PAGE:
Session Title

Bishops and Their Towns: Aspects of Episcopal Influence within Urban Environments

Sponsoring Organization(s)

Episcopus: Society for the Study of Bishops and Secular Clergy in the Middle Ages

Organizer Name

Kathryn E. Salzer

Organizer Affiliation

Pennsylvania State Univ.

Presider Name

Kathryn E. Salzer

Paper Title 1

The Bishop as Judge and Litigant in the Towns of Early Medieval Italy

Presenter 1 Name

Michael Heil

Presenter 1 Affiliation

Hendrix College

Paper Title 2

Urban Danger, Urban Sanctity: Ecclesiastical Reform and the City in the Tenth and Eleventh Centuries

Presenter 2 Name

Theo Riches

Presenter 2 Affiliation

Exzellenzcluster "Religion und Politik," Westfälische Wilhelms-Univ. Münster

Paper Title 3

Civic Advice from an Archbishop: Jacopo da Varagine's History of Genoa

Presenter 3 Name

Carrie E. Beneš

Presenter 3 Affiliation

New College of Florida

Start Date

15-5-2015 1:30 PM

Session Location

Bernhard 106

Description

This session of the International Medieval Congress on Medieval Studies in 2015 focuses on bishops and secular clergy in their urban environments. Medieval bishops were very active in both their episcopal cities and the other towns in their dioceses. Bishops supported urban monasteries and leper houses, created (and disbanded) communes, built episcopal palaces, oversaw the development of parishes, and managed—with varying success—their cathedral canons. The papers here take diverse approaches in assessing episcopal roles in medieval cities, from judging and litigating disputes, to evaluating cities' history, to examining the effects of urban environments on ecclesiastical reform.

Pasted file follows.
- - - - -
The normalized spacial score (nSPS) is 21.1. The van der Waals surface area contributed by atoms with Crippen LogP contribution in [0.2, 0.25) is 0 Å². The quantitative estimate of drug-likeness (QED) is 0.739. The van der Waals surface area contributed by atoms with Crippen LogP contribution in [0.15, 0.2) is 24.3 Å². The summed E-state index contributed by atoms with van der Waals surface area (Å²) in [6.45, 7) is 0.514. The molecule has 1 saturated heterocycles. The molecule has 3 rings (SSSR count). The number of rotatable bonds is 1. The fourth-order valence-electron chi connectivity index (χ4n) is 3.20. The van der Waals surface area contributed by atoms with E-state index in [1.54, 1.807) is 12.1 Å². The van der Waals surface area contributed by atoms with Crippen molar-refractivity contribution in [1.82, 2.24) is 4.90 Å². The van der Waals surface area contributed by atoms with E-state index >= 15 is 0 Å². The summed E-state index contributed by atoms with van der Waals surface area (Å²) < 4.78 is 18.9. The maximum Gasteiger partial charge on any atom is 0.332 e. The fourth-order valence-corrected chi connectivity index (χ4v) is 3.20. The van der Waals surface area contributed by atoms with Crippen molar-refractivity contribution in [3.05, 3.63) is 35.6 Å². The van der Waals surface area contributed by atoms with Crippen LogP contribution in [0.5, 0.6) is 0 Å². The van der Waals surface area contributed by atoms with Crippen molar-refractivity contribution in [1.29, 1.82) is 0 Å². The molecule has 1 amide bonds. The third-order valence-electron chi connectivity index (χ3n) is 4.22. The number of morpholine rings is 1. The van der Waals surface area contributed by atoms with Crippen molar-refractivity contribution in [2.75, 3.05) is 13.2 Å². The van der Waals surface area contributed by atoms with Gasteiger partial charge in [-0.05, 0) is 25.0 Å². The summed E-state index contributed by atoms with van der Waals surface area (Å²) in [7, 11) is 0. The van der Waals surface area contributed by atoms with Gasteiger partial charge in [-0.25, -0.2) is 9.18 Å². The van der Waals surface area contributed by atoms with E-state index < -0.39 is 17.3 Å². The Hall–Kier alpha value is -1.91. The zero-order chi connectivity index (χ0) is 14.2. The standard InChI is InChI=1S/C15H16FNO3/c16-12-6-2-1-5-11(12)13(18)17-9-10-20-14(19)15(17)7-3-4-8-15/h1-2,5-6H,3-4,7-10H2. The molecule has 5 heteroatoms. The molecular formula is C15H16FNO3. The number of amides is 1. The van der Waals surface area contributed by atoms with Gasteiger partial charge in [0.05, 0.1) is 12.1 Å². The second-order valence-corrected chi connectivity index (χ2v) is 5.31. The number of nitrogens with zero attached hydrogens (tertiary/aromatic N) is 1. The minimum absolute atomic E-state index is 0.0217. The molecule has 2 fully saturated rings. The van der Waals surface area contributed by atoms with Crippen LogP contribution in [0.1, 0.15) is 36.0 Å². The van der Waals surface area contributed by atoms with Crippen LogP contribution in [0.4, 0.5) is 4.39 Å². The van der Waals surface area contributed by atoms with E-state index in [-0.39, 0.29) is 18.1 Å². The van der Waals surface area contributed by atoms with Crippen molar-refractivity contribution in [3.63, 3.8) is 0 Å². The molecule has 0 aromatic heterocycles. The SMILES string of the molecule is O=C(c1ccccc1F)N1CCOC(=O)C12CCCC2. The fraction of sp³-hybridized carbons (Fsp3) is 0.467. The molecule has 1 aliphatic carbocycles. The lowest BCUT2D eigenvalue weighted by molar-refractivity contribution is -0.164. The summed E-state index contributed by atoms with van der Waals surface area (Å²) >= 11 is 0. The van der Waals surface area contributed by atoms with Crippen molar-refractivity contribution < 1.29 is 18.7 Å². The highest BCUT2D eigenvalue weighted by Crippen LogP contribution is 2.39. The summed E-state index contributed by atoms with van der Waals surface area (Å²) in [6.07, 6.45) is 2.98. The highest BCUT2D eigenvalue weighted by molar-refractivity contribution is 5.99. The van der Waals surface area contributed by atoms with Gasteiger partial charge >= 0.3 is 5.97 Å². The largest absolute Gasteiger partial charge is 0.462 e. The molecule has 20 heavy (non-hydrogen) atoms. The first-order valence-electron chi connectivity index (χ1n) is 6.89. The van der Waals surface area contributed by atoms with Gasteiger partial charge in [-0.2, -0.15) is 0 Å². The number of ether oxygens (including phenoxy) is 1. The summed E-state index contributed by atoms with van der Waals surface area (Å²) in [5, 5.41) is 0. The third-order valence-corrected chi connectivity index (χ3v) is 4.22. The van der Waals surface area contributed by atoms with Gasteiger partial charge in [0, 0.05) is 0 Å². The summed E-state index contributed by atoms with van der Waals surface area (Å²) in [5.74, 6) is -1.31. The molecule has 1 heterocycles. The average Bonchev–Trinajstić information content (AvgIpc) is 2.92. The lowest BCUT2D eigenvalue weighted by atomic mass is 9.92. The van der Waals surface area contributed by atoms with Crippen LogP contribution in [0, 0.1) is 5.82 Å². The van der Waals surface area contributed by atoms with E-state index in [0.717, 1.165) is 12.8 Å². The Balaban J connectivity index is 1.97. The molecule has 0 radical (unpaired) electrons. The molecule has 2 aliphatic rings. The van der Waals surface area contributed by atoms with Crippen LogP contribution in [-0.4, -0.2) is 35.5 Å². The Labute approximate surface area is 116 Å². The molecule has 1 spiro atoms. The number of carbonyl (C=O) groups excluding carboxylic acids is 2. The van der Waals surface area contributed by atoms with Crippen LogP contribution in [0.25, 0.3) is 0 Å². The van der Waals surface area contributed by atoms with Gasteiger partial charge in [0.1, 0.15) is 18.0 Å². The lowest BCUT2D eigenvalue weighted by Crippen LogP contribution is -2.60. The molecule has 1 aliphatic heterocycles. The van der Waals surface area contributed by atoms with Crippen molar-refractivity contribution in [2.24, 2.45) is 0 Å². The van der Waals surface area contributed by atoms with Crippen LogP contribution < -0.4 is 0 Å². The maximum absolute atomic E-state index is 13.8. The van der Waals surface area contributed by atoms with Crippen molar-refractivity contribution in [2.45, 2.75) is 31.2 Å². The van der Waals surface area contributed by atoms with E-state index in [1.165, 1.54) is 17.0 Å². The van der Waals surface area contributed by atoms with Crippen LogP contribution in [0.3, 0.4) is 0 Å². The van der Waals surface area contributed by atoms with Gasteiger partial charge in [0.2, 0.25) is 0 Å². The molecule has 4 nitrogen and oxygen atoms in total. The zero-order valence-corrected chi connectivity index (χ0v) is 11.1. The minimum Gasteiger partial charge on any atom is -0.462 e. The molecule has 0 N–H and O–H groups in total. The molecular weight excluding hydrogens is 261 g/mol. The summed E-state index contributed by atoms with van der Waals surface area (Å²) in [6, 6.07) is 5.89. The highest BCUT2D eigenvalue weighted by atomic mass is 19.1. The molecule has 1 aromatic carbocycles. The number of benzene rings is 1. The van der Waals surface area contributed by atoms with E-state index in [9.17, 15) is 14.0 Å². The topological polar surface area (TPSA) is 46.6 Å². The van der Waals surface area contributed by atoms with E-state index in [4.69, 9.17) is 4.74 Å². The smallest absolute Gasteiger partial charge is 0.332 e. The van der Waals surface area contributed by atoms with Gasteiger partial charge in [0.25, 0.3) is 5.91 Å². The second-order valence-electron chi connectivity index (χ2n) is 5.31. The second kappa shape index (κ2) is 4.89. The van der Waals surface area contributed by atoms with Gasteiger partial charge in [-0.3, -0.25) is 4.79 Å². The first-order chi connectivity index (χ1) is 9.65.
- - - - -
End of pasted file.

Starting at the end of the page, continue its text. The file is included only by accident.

Kathryn Salzer and John S. Ott

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May 15th, 1:30 PM

Bishops and Their Towns: Aspects of Episcopal Influence within Urban Environments

Bernhard 106

This session of the International Medieval Congress on Medieval Studies in 2015 focuses on bishops and secular clergy in their urban environments. Medieval bishops were very active in both their episcopal cities and the other towns in their dioceses. Bishops supported urban monasteries and leper houses, created (and disbanded) communes, built episcopal palaces, oversaw the development of parishes, and managed—with varying success—their cathedral canons. The papers here take diverse approaches in assessing episcopal roles in medieval cities, from judging and litigating disputes, to evaluating cities' history, to examining the effects of urban environments on ecclesiastical reform.

Kathryn Salzer and John S. Ott